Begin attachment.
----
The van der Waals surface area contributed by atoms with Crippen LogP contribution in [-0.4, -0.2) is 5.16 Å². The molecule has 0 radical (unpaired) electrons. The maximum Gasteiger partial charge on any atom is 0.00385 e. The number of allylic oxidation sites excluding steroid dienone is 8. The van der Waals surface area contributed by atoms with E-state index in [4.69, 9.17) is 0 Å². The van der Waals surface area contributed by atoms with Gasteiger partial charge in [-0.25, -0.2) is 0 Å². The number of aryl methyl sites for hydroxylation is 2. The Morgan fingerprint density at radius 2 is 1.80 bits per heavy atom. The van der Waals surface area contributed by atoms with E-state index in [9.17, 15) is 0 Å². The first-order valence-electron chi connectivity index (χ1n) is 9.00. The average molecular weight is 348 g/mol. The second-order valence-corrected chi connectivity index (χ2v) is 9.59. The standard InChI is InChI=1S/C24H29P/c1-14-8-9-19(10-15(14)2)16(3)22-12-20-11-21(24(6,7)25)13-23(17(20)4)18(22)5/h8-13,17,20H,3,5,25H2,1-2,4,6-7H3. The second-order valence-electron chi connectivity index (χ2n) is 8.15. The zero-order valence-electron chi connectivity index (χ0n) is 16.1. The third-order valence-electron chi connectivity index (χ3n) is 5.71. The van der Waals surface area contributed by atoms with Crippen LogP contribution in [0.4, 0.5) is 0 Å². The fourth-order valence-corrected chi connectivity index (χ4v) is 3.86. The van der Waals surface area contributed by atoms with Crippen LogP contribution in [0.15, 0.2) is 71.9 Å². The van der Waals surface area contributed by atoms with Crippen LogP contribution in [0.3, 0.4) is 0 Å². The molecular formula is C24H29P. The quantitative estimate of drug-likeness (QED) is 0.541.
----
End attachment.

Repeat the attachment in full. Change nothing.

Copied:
The van der Waals surface area contributed by atoms with Crippen LogP contribution in [-0.4, -0.2) is 5.16 Å². The molecule has 0 radical (unpaired) electrons. The maximum Gasteiger partial charge on any atom is 0.00385 e. The number of allylic oxidation sites excluding steroid dienone is 8. The van der Waals surface area contributed by atoms with E-state index in [4.69, 9.17) is 0 Å². The van der Waals surface area contributed by atoms with Gasteiger partial charge in [-0.25, -0.2) is 0 Å². The number of aryl methyl sites for hydroxylation is 2. The Morgan fingerprint density at radius 2 is 1.80 bits per heavy atom. The van der Waals surface area contributed by atoms with E-state index in [9.17, 15) is 0 Å². The first-order valence-electron chi connectivity index (χ1n) is 9.00. The average molecular weight is 348 g/mol. The second-order valence-corrected chi connectivity index (χ2v) is 9.59. The standard InChI is InChI=1S/C24H29P/c1-14-8-9-19(10-15(14)2)16(3)22-12-20-11-21(24(6,7)25)13-23(17(20)4)18(22)5/h8-13,17,20H,3,5,25H2,1-2,4,6-7H3. The second-order valence-electron chi connectivity index (χ2n) is 8.15. The zero-order valence-electron chi connectivity index (χ0n) is 16.1. The third-order valence-electron chi connectivity index (χ3n) is 5.71. The van der Waals surface area contributed by atoms with Crippen LogP contribution in [0.4, 0.5) is 0 Å². The fourth-order valence-corrected chi connectivity index (χ4v) is 3.86. The van der Waals surface area contributed by atoms with Crippen LogP contribution in [0.15, 0.2) is 71.9 Å². The van der Waals surface area contributed by atoms with Crippen LogP contribution in [0.3, 0.4) is 0 Å². The molecular formula is C24H29P. The quantitative estimate of drug-likeness (QED) is 0.541.